After upgrading the Windows 10 build to 1803 or higher (1809, 1903, 1909), some users noticed that they could no longer connect to shared network folders on neighboring computers or NAS devices.
Windows File Explorer cannot even display a list of shared folders on network computers (both running Windows 10 and Windows 7). When trying to open any network folder, an error appears:
Windows cannot access \\sharedNAS
Check the spelling of the name. Otherwise, there might be a problem with your network. To try identify and resolve network problems, click Diagnose.
Error code: 0x80070035.
The network path was not found.
At the same time, you can easily open and connect network shared folders from other computers (running older versions of Windows 10, 8.1, or 7), smartphones and other devices.
Let’s try to figure out how to fix the error with the code “
0x80070035. Network path not found” in Windows 10.
SMBv1 is not Installed by Default in Windows 10
First of all, you need to understand whether the problem is related to the fact that in Windows 10 1709 and newer the unsafe legacy SMB v1.0 protocol is disabled by default (this protocol is used to access network shared files and folders in local network). If you try to connect to a network device that only supports access over SMBv1 protocol (for example, an old version of NAS storage, a computer running Windows XP/Windows Server 2003) from the latest Windows 10 builds, you won’t be able to connect to shared network folders on such a device. And when accessing the resource by the UNC path (
\\NASname), you can receive the error “0x80070035”.
To check if the SMBv1 protocol is enabled in Windows 10, use the following command:
Dism /online /Get-Features /format:table | find "SMB1Protocol"
As you can see, in this case the SMB1Protocol-Client feature is disabled.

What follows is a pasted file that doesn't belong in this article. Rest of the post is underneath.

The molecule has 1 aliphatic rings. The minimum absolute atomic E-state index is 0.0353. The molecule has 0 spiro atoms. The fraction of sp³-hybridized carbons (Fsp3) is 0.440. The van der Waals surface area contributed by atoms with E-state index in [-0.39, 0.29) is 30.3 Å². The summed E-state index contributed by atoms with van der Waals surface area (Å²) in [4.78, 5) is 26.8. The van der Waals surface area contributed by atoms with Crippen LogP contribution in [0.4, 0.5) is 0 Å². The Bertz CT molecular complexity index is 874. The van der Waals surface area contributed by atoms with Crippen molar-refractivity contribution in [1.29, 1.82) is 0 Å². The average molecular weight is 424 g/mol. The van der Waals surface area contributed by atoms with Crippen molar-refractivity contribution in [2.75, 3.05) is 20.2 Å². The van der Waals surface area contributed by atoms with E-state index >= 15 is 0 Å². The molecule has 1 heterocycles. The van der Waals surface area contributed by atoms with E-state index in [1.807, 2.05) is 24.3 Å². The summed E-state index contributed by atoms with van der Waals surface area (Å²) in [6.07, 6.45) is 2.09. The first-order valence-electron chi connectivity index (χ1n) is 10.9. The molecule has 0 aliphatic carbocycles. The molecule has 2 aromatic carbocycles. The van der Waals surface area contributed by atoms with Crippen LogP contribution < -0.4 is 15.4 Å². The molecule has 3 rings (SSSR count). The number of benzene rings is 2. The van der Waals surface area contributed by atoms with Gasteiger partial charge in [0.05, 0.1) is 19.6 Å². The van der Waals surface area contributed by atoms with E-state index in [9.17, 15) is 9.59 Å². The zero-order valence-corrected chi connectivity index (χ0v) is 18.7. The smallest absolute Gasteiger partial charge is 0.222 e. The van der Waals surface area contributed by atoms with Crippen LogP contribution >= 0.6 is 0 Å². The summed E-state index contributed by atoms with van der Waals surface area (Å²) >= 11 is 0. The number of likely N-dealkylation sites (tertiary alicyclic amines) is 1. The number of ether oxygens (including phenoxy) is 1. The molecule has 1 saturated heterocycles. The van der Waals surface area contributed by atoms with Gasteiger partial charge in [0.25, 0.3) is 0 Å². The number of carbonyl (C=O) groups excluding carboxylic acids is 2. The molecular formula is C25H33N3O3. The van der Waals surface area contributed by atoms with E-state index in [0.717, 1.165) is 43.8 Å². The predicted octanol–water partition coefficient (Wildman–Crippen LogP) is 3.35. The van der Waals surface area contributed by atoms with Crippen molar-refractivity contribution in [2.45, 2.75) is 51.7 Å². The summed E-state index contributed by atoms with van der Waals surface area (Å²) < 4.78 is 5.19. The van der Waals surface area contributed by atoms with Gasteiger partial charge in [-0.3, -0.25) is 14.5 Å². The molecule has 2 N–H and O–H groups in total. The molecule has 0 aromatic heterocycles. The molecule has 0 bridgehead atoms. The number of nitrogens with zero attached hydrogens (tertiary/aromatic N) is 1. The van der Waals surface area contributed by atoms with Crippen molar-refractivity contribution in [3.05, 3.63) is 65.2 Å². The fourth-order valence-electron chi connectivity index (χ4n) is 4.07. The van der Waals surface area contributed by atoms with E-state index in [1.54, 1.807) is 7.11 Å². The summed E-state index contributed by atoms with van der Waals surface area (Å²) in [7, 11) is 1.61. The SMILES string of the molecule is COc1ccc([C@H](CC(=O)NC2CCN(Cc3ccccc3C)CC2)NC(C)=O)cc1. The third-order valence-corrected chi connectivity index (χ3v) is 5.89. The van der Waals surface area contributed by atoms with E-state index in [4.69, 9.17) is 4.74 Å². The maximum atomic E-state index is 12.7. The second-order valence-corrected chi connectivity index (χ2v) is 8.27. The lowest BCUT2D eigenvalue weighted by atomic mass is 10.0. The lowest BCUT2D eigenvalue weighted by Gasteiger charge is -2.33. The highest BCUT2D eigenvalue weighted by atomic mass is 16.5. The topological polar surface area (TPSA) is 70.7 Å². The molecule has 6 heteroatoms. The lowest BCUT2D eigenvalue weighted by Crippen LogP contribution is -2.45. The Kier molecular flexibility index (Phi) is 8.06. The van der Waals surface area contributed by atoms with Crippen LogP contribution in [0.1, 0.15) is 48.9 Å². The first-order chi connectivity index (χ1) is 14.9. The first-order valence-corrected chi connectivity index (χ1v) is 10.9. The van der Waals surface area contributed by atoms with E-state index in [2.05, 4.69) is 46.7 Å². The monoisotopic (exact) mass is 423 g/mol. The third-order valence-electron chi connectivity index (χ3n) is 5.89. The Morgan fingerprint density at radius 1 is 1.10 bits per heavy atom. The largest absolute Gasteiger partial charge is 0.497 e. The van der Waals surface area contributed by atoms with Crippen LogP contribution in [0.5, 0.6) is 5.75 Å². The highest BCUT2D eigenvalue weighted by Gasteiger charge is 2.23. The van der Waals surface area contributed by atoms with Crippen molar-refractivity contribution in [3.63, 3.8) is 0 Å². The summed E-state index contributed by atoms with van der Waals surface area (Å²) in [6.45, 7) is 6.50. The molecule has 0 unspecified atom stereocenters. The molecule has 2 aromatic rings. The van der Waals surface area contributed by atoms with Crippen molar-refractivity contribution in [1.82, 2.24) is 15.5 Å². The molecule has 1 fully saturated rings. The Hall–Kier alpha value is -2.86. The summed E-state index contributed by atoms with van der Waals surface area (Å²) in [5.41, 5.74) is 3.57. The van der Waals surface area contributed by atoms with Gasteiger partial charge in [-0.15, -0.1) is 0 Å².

SMB1Protocol | Disabled SMB1Protocol-Client | Disabled SMB1Protocol-Server | Disabled
You can enable the legacy SMB client to access network devices using SMBv1 protocol via the Control Panel (Control Panel -> Programs and Features -> Turn Windows features on or off -> SMB 1.0 / CIFS File Sharing Support -> SMB 1.0 / CIFS Client). In addition, you can access the features installation dialog by running the
Or you can enable the SMB 1 client with the DISM command:
Dism /online /Enable-Feature /FeatureName:"SMB1Protocol-Client"
After installing the SMBv1 client, you need to restart the computer and check if access to the network folder has appeared.
On Windows 10 1709 and newer the SMBv1 client is automatically removed if it has not been used for more than 15 days.
Enable Insecure Guest Logons
If you use anonymous access to connect NAS or other computers, you need to enable the insecure guest logon policy. In Windows 1803/1709 it blocks access to shared network folders over the SMB 2.0 protocol under an anonymous (guest) account. To do this, in the Windows 10 Local Policy Editor (gpedit.msc), enable the Enable insecure guest logons policy in the GPO section: Computer Configuration -> Administrative templates -> Network -> Lanman Workstation.
Or you can enable SMB network access under guest account via the registry using the command:
reg add HKLM\SYSTEM\CurrentControlSet\Services\LanmanWorkstation\Parameters /v AllowInsecureGuestAuth /t reg_dword /d 00000001 /f
Disable SMB1 and SMB2 Protocols in Windows
If only SMB v3 devices are used on your network (Windows 8.1 / Windows Server 2012 R2 and newer, see the table of SMB versions in Windows), you can fix the 0x80070035 error by disabling legacy SMB1 and SMB2 protocols. The fact is that your computer may try to use the SMB 2.0 protocol to access network folders that allow only SMB 3.0 connections (possibly with traffic encryption).
First disable the SMB v1.0 protocol through the Control Panel or using the commands in the PowerShell console: